Well, the PTs don't like it. They like the standard walker. It has a narrower wheelbase, no brakes, no seat.
I hate it. My "walking" speed with it is measurably slower. I've nearly fallen FOUR times, trying to use it. I could tell a detailed story of my point-for-point refutation of its "features" and "virtues," but... DUDE. IT NEARLY MADE ME FALL FOUR TIMES. Shall we go over that again, using those charming "psychological acuity" test materials with nice big, brightly colored numbers?

Truth be told, while on the rehab ward, I'd only almost-fallen twice. In very rapid succession. Which makes their "not listening to me"... better? Because I'd almost-fallen only twice?

So, I really wish they would have connected with me. And here I am, typing this from home (finally!), quite immersed in trying to reconnect with reality. (Took me two days to finish typing this, but at least I did.)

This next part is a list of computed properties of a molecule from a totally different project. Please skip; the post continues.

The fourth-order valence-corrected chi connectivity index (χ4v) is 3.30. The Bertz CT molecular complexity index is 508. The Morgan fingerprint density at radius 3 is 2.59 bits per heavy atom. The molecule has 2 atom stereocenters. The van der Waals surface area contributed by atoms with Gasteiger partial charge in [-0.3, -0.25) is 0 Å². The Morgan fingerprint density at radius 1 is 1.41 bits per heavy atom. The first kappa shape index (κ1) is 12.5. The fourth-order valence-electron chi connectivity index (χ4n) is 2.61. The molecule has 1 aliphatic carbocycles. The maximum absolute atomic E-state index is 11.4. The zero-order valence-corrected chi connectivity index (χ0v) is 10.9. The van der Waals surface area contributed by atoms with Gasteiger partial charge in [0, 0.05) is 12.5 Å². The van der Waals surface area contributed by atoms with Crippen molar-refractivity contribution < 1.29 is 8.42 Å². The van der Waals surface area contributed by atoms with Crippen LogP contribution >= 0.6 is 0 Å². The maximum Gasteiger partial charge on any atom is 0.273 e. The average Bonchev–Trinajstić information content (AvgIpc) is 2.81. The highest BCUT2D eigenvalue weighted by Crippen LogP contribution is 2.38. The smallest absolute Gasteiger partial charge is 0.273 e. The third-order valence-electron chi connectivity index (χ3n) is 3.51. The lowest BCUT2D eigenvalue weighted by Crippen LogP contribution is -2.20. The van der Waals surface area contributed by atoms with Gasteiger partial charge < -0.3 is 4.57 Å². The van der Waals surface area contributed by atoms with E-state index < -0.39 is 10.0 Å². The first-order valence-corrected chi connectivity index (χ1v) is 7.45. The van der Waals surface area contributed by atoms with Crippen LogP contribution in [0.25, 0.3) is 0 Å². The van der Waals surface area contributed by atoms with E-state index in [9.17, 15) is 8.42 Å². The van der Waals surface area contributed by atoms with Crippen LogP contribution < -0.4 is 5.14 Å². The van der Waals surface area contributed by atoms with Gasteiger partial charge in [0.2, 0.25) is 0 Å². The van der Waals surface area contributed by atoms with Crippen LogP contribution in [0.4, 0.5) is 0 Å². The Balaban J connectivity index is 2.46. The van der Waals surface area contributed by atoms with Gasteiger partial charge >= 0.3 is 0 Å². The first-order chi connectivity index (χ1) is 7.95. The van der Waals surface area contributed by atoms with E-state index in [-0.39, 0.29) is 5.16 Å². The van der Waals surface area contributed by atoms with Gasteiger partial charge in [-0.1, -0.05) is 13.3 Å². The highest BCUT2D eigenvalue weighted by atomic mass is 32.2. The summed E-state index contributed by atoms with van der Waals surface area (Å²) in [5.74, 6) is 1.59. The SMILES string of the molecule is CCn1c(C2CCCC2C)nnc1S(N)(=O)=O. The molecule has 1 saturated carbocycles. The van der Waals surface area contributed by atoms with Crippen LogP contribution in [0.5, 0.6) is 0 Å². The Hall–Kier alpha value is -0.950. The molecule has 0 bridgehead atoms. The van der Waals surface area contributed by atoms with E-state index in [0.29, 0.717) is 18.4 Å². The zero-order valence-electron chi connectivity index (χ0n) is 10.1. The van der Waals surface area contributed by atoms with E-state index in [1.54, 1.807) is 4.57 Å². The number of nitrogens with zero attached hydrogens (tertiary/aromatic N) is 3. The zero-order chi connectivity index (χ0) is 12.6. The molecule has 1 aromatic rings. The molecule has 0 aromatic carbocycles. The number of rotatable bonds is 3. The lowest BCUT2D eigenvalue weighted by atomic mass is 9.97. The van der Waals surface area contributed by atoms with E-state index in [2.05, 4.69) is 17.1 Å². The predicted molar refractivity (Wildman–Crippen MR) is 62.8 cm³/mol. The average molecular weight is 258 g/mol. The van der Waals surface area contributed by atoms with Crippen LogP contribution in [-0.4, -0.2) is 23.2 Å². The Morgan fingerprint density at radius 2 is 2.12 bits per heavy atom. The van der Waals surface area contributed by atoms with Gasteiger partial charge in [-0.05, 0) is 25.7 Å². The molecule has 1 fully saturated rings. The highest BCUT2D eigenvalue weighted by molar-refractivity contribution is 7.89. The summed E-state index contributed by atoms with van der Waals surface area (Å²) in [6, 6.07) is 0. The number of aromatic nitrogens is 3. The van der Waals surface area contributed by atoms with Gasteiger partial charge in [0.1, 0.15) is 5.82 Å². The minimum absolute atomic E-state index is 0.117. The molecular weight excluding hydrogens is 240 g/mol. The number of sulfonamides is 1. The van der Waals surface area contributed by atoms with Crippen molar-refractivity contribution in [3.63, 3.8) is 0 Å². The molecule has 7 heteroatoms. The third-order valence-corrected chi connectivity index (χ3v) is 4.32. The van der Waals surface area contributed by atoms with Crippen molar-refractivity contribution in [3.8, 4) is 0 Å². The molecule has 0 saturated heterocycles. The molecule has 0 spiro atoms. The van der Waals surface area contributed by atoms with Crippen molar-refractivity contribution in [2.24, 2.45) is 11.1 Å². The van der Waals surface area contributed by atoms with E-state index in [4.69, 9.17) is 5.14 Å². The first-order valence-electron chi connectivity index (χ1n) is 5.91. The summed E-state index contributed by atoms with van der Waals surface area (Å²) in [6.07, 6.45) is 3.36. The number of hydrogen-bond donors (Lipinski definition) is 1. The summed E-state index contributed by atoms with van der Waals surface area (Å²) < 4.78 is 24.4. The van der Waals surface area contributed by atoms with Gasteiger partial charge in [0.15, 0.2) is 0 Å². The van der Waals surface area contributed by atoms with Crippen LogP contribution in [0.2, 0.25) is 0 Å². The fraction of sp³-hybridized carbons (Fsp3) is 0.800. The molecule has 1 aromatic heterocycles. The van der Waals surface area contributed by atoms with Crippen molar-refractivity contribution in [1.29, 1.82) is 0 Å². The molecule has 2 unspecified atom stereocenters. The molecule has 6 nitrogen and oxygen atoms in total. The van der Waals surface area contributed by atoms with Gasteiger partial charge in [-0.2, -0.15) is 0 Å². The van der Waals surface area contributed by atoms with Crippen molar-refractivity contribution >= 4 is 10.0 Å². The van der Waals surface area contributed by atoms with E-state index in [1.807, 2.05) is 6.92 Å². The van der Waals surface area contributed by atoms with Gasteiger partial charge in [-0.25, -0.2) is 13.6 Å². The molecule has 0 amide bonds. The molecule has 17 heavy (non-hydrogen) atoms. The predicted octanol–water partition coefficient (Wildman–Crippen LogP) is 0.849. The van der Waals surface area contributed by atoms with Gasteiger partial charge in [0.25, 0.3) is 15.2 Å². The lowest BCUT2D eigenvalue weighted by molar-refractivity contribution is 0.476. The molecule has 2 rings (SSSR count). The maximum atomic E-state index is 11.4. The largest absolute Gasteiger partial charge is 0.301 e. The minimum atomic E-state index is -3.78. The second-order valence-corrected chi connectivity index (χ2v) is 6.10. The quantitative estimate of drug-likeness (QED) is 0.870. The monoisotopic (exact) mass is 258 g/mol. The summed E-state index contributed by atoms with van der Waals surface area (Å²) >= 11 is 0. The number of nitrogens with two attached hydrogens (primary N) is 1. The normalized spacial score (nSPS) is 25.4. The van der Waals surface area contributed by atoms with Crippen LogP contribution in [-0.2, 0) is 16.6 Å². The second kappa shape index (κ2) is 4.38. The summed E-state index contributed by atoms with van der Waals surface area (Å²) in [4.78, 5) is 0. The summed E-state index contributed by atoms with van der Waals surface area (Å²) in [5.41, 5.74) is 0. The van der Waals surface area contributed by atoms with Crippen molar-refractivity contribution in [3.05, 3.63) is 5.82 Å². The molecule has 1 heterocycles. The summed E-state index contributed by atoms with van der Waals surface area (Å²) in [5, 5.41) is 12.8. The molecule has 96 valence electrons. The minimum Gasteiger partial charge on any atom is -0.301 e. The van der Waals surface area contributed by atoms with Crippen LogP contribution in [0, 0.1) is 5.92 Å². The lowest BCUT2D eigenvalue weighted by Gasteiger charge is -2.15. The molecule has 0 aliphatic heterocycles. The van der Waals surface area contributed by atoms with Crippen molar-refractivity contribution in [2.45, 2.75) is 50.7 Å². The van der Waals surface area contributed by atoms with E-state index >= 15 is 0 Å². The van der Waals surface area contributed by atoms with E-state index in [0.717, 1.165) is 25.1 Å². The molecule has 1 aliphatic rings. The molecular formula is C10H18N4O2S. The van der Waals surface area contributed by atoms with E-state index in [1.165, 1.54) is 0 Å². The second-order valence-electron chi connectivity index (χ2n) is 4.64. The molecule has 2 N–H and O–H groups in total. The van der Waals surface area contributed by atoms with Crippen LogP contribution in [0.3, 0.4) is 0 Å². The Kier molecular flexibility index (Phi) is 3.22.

Which is, itself, also quite the story... but as Alton Brown likes to say, "That's another show."


Muffie said...

What an experience! I've been fortunate with both hospital and rehab situations. My PT and OT both worked with me, not against me. "Tell me how you feel, and we'll adjust it." That was their mantra.
My son-in-law is an ER doc, and I can tell you, he's kind, understanding, and knowledgable. His first thought is of the person he's treating.
Next time -- come East, young man!
Glad to have you back, and take care of yourself!

MelissaThinks said...

Hi, I read your blog all the time and never comment. Tonight I feel bad about that. I want to tell you that reading your journey for the past three years has made me feel less alone. My symptoms are different , aren't all of us MSers different, but I feel a kinship to you.

Thank you for your openness and honesty and bravery. Your still present sense of humor tells me that you are going to be....around for a long time. I hope that is a good thing in your eyes.

Again, I,thank you.